GlobeOp CEO says SS&C deal will help bring diversification plus hints at own departure
Hans Hufschmid, CEO at GlobeOp, has said the SS&C deal will enable GlobeOp to diversify its client base away from hedge funds, and hinted he “would probably move on” in time.
“We mainly service hedge funds but we want to diversify and work with more non-hedge funds too such as banks, pension funds, mutual funds, corporate treasuries and insurance companies. SS&C already services a lot of these businesses and we hope to complement it. It will also strengthen both firms’ already strong technology infrastructure,” said Hufschmid.
Speculation has been mounting that senior execs at GlobeOp including Hufschmid will depart once the transaction is finalised. Hufschmid, who has an estimated 13% stake in GlobeOp, is certainly going to be cash rich once the $920 million deal is agreed, which is due to happen this week. “I want to remain at GlobeOp to make sure the integration goes smoothly and in an orderly fashion. Once I am satisfied that has been done, I will then decide what to do next,” he said.
He added both businesses would be rationalised and ultimately restructured as the integration gathered speed. “The idea is to run both businesses separately initially although we will slowly integrate the two in a process which could take several years. The best of breeds will obviously be retained. However, the deal was done because we wanted scalability and it was not done to cut costs,” commented Hufschmid.
Predictably, some institutional investors and hedge fund clients expressed concerns about the deal, which will create a fund admin behemoth servicing northwards of $300 billion in Assets under Administration (AuA). One operations exec fretted there would be senior management changes while integrating both systems would be time consuming and potentially disruptive to business.
“We have and will (be spending) time visiting our clients and helping them understand there will be no degradation in service. Some fund managers are concerned there will be convergence and their administration services will be shifted onto a new, different platform. This will not happen. In fact, people will not notice any changes at first and over time they will benefit as we gradually introduce new tools,” said Hufschmid.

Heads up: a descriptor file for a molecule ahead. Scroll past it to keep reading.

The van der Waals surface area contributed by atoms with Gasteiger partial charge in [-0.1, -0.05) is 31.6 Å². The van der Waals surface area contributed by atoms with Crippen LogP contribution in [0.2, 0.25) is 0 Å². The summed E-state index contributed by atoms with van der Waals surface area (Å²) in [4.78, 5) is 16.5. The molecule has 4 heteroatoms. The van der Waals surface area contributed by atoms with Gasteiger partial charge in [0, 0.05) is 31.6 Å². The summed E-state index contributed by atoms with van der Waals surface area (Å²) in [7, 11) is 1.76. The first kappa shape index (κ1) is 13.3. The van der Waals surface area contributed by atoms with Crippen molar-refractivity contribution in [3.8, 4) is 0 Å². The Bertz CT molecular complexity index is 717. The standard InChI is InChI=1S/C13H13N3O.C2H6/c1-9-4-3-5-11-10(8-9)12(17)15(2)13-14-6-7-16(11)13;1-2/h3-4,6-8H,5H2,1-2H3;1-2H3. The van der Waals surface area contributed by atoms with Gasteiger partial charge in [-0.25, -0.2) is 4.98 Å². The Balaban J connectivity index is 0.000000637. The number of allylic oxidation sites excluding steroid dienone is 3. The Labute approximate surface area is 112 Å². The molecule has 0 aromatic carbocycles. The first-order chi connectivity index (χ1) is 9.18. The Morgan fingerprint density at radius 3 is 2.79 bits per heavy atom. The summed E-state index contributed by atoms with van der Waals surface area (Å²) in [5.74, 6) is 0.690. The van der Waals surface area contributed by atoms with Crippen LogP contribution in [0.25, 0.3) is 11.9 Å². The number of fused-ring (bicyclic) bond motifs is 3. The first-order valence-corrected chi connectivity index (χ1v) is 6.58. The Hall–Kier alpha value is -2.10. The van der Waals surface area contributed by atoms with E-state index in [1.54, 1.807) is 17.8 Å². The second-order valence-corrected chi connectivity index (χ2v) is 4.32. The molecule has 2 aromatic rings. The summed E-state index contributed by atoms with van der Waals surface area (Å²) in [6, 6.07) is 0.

GlobeOp’s offices in India will also enable SS&C to continue its expansion throughout Asia, having already acquired Thomson Reuters’ PORTIA business, which has staff in Bangalore, Hong Kong, Singapore, Dubai, Tokyo and Bangkok.
“Having offices throughout Asia enables us to service London and New York more efficiently. We start work when London and New York are asleep so valuations can be available to managers first thing in the morning,” said Hufschmid.
Despite the audacity of the GlobeOp takeover, Hufschmid doubted SS&C would stop its acquisition spree just yet. “SS&C has got to the size it has by making acquisitions and it has made about 30 in the last few years. If there are attractive assets or businesses out there, I imagine it is something they would be interested in exploring further.”
The fund administration space has seen a surge in M&A activity since 2008. Goldman Sachs Fund Administration recently put itself on the market as the bank seeks to cut costs. One fund administrator reckoned State Street would be the most likely strategic fit for Goldman’s admin business – something that has been reported in several news outlets over the weekend.
“A lot of institutional investors want Tier 1 or large-scale administrators, and this is something that is driving the consolidation. Furthermore, a lot of banks are questioning whether having a fund administration unit is worthwhile, particularly with the capital requirements coming into place,” highlighted Hufschmid.